2022 Food Industry Trends: ‘Climatarianism’ Makes the Agenda

Megan Bray January 24th 2022 - 3 minute read

Brexit, supply chain issues, the pandemic, sustainability and health and wellness concerns look to steer food industry trends in 2022, according to UK news source foodmanufacture.co.uk.

Health & Wellness

Most of us have been guilty of a spot of comfort eating over the past couple of years – and who can blame us, given the state of affairs.

Consequently, as 2022 dawns, we’re noticing the effects. As most of us are able to return to work part-time, get out for exercise and greet family and friends anew, we’ve left our sugar cravings behind and are attempting to segue into a healthier lifestyle.

No wonder, then, one of the biggest food and drink trends forecast for 2022 is an increase in ‘healthy food’ sales, including ‘functional’ foods designed to target deficiency, ‘better for you’ products and high-quality, ethically sourced ingredients.

According to foodmanufacture.co.uk, ‘functional’ foods have become more popular as consumers specifically seek out products that support immunity, better sleep and reduced stress: ‘ShelfNow’ says it has seen a spike in sales of probiotics, gut-friendly drinks and fermented food and drink.

In a similar vein, Tate & Lyle has drawn attention to the demand for ‘better for you’ snacking. Customers want foods that are not only better for you, but better for society and the planet. What Tate & Lyle refer to as the ‘clean label movement’ promotes transparency in how products are made and where the ingredients come from.

Greener Eating

2022 is also expected to see an increased awareness amongst consumers of the environmental impact of what ends up on their plate. Consumers are choosing to buy local produce rather than items which have been flown halfway across the world – a habit encouraged by disruptions in international supply chains.

Waitrose have called this newfound conscientiousness ‘climatarianism’, as 70% of those asked told the retail giant that the carbon footprint of their food matters.

Some consumers are looking to reduce their environmental impact by going plant-based in the month of January or otherwise limiting their reliance on animal products. Corporate engagement manager at the Good Food Institute (GFI), Charlotte Lucas, says that the institute expects plant-based eating to continue its growth in 2022.

Other popular measures include reducing food waste and buying ingredients with less packaging. Ocado reports that 21% of its customers are buying a refill item, up 10% from two years ago.

With the UK government introducing a tax on plastic packaging in April this year, food manufacturers have another incentive to sell produce loose, or bound with card and paper. Alternatively, producers can avoid the surcharge by using plastic that contains at least 30% recycled material.

Social Media

As each new generation appears to have mastered the internet to a standard beyond their predecessors, it’s not surprising that technology is tapped to play a pivotal role in 2022.

Journalist Sophie Morris draws our attention to ‘The TikTok Effect’ – the repercussions of recipe videos being shared on social media. Named after the viral video network which lets users share content with a global audience, supermarkets confirm a direct correlation between hit videos and sales hikes.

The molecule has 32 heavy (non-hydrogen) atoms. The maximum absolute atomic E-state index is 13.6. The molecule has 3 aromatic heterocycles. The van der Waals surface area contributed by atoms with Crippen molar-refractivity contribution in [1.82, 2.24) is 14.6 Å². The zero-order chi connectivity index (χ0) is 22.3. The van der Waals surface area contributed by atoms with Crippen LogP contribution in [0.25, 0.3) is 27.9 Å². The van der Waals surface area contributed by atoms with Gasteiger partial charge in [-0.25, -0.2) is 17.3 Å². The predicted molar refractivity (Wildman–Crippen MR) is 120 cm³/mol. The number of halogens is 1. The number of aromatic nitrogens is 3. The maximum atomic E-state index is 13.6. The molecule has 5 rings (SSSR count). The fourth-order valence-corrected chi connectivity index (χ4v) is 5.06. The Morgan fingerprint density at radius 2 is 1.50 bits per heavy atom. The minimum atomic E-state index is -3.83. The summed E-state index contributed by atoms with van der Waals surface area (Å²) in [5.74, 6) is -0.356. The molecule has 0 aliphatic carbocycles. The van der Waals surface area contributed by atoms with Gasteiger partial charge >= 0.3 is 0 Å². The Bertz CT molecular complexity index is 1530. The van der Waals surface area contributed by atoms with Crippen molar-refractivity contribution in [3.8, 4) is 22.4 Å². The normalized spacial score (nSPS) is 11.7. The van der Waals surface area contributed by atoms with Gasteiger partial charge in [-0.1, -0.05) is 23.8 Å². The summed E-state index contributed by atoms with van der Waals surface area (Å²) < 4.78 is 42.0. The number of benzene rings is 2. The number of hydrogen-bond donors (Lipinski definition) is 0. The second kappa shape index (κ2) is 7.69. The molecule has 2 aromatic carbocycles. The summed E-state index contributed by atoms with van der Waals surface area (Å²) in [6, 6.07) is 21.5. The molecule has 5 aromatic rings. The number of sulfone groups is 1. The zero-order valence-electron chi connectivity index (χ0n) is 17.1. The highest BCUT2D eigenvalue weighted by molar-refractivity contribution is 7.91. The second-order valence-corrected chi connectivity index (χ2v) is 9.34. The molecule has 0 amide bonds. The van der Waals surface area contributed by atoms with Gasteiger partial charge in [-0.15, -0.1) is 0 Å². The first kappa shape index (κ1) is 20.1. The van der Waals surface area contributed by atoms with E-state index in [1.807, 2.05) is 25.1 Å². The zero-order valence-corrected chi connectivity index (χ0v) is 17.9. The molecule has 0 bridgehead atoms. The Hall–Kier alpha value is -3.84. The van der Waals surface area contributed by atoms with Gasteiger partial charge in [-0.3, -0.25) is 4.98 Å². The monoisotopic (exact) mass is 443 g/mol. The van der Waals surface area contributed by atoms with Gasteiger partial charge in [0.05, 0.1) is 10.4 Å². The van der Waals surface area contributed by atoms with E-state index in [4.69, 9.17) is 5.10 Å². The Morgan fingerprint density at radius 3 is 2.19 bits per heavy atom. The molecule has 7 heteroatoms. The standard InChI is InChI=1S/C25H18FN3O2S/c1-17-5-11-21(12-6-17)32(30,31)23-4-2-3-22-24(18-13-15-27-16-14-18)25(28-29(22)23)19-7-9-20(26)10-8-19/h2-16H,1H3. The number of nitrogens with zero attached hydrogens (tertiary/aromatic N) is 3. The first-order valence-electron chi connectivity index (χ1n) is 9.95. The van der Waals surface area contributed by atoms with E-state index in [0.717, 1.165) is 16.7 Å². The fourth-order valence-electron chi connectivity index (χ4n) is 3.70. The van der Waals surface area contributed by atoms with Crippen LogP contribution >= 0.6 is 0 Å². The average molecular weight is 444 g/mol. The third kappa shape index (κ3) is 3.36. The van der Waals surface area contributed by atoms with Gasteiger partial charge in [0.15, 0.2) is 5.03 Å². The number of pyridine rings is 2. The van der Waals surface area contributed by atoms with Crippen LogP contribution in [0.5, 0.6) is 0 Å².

The influence of celebrity culture on food trends is not new – retailers will be familiar with the Delia or Nigella effect. Apps like TikTok inspire eating habits more quickly than cookbooks or word-of-mouth, however, given the pace at which content is shared. What’s more, content producers are rarely celebrities.

Food retailers largely see ‘The TikTok Effect’ as a good thing, encouraging people to try foods they may not normally eat. According to Laura Harricks, chief customer officer at Ocado:

‘Culture has always influenced what we eat, and it seems the pandemic has amplified that even more.’

This year, the Pinterest Predicts 2022 report reckons that ‘gravity-defying cakes’ will be the next big thing on social media. Baking reality shows have nurtured a public interest in home-made puddings. The report foresees ‘people craft[ing] elaborate cakes’ as an expression of their mood.


Finally, many in the food and drinks sector believe that 2022 could see an increased reliance on automated manufacture.

Shifts in working habits in the post-pandemic world means the industry faces a very real workforce crisis which has dramatically increased labour costs.

To address this inefficiency, Stuart Coulton of Omron Industrial Automation proposes that collaborate robots, or ‘cobots’ could replace humans in end-of-line operations such as palletising and case packing.

According to James Kemp, managing director at Pentadel Project Management, the use of ‘cobots’ is just one of a number of positive solutions. He remarks:

‘Manufacturing and distribution will no longer look at automation as a ‘nice-to-have’ to reduce costs, rather it will be imperative to ensure the efficient functioning of parts of the facility.’

Additional Trends

Alongside health & wellness, greener eating initiatives, social media trends and automation, various analysts also have 2022 pegged as the year of nostalgic flavours; the year of healthy beverages; the year of cooking at home; the year of hibiscus; the year of fresh British fish; the year of British vodka and the year of supermarket stand-offs.

What’s certain is consumers have so far shown themselves capable of finding inspiration aplenty throughout the coronavirus pandemic, from online influencers to TV series and prominent social issues: and while some trends can be predicted via patterns and algorithms, the spontaneous ingenuity of the public should never be underestimated.

Written by
Megan Bray

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